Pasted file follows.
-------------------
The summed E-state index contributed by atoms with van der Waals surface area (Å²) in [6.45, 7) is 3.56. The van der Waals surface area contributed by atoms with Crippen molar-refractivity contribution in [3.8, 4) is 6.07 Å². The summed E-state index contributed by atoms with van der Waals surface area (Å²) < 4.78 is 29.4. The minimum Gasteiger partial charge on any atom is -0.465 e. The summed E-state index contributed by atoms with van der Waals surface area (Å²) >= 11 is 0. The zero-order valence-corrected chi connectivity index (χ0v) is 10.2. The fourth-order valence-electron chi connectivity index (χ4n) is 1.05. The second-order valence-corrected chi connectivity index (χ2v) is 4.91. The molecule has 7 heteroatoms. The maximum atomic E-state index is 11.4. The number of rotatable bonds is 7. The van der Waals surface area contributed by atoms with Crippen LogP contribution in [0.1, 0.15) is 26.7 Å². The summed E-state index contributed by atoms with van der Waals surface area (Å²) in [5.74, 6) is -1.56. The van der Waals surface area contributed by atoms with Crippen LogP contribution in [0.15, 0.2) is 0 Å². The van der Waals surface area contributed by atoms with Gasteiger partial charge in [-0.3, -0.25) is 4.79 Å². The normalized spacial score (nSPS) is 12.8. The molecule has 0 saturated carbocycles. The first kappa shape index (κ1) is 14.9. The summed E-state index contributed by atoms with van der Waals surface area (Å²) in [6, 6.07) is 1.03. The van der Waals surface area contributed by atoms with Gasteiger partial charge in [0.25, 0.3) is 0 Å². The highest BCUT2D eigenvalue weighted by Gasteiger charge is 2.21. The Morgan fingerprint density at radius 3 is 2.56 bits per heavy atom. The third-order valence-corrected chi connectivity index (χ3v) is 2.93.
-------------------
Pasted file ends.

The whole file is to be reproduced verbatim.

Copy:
The summed E-state index contributed by atoms with van der Waals surface area (Å²) in [6.45, 7) is 3.56. The van der Waals surface area contributed by atoms with Crippen molar-refractivity contribution in [3.8, 4) is 6.07 Å². The summed E-state index contributed by atoms with van der Waals surface area (Å²) < 4.78 is 29.4. The minimum Gasteiger partial charge on any atom is -0.465 e. The summed E-state index contributed by atoms with van der Waals surface area (Å²) >= 11 is 0. The zero-order valence-corrected chi connectivity index (χ0v) is 10.2. The fourth-order valence-electron chi connectivity index (χ4n) is 1.05. The second-order valence-corrected chi connectivity index (χ2v) is 4.91. The molecule has 7 heteroatoms. The maximum atomic E-state index is 11.4. The number of rotatable bonds is 7. The van der Waals surface area contributed by atoms with Crippen LogP contribution in [0.1, 0.15) is 26.7 Å². The summed E-state index contributed by atoms with van der Waals surface area (Å²) in [5.74, 6) is -1.56. The van der Waals surface area contributed by atoms with Crippen LogP contribution in [0.15, 0.2) is 0 Å². The van der Waals surface area contributed by atoms with Gasteiger partial charge in [-0.3, -0.25) is 4.79 Å². The normalized spacial score (nSPS) is 12.8. The molecule has 0 saturated carbocycles. The first kappa shape index (κ1) is 14.9. The summed E-state index contributed by atoms with van der Waals surface area (Å²) in [6, 6.07) is 1.03. The van der Waals surface area contributed by atoms with Gasteiger partial charge in [0.25, 0.3) is 0 Å². The highest BCUT2D eigenvalue weighted by Gasteiger charge is 2.21. The Morgan fingerprint density at radius 3 is 2.56 bits per heavy atom. The third-order valence-corrected chi connectivity index (χ3v) is 2.93.